A new report has found that US carbon dioxide emissions rose by 3.4% in 2018 after three years of decline.
The spike is the largest in eight years, according to Rhodium Group, an independent economic research firm.
The data shows the US is unlikely to meet its pledge to reduce emissions by 2025 under the Paris climate agreement.
Under President Donald Trump, the US is set to leave the Paris accord in 2020 while his administration has ended many existing environmental protections.
While the Rhodium report notes these figures – pulled from US Energy Information Administration data and other sources – are estimates, The Global Carbon Project, another research group, also reported a similar increase in US emissions for 2018.
The US is the world’s second largest emitter of greenhouse gases.
And last year’s spike comes despite a decline in coal-fired power plants; a record number were retired last year, according to the report.
The researchers note that 2019 will probably not repeat such an increase, but the findings underscore the country’s challenges in reducing greenhouse gas output.
In the 2015 climate accord, then President Barack Obama committed to reducing US emissions to at least 26% under 2005 levels by 2025.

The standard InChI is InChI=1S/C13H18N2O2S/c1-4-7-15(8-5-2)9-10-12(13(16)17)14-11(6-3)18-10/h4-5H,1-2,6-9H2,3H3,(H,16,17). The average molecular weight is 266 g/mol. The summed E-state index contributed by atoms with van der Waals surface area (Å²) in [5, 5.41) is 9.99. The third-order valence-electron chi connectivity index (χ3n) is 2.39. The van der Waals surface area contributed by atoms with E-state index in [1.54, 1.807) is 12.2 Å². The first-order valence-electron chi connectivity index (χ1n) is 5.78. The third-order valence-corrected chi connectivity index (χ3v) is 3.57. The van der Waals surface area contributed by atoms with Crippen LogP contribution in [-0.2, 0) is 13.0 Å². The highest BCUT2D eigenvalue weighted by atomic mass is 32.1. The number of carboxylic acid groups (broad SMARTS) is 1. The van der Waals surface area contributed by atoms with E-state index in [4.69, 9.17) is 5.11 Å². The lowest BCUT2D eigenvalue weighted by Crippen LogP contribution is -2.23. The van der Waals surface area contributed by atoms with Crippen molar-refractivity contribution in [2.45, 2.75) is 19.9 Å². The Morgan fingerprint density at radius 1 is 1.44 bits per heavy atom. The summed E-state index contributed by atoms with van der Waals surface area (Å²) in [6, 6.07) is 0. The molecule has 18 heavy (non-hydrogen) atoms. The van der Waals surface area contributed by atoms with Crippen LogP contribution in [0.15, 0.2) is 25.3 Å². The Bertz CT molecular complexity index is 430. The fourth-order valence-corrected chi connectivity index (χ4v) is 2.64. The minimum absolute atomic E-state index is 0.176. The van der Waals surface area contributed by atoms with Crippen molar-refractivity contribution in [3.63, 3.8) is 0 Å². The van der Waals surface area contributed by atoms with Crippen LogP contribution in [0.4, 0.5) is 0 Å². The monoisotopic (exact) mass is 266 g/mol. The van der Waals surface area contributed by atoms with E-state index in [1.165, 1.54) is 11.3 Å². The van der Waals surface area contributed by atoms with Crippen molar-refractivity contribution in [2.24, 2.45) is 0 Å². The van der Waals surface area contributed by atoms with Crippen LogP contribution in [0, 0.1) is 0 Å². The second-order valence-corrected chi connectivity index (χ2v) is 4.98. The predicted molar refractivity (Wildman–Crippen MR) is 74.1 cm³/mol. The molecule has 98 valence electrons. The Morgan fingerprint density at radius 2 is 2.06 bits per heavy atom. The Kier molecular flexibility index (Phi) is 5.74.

Now, that means the US will need to drop “energy-related carbon missions by 2.6% on average over the next seven years” – and possibly even faster – to meet that goal.
“That’s more than twice the pace the US achieved between 2005 and 2017 and significantly faster than any seven-year average in US history,” the report states.
“It is certainly feasible, but will likely require a fairly significant change in policy in the very near future and/or extremely favourable market and technological conditions. ”
What’s behind the rise?
Analysis by Matt McGrath, Environment correspondent, BBC News
There are a number of factors behind the rise in US emissions in 2018, some natural, mostly economic.
Prolonged cold spells in a number of regions drove up demand for energy in the winter, while a hot summer in many parts led to more air conditioning, again pushing up electricity use.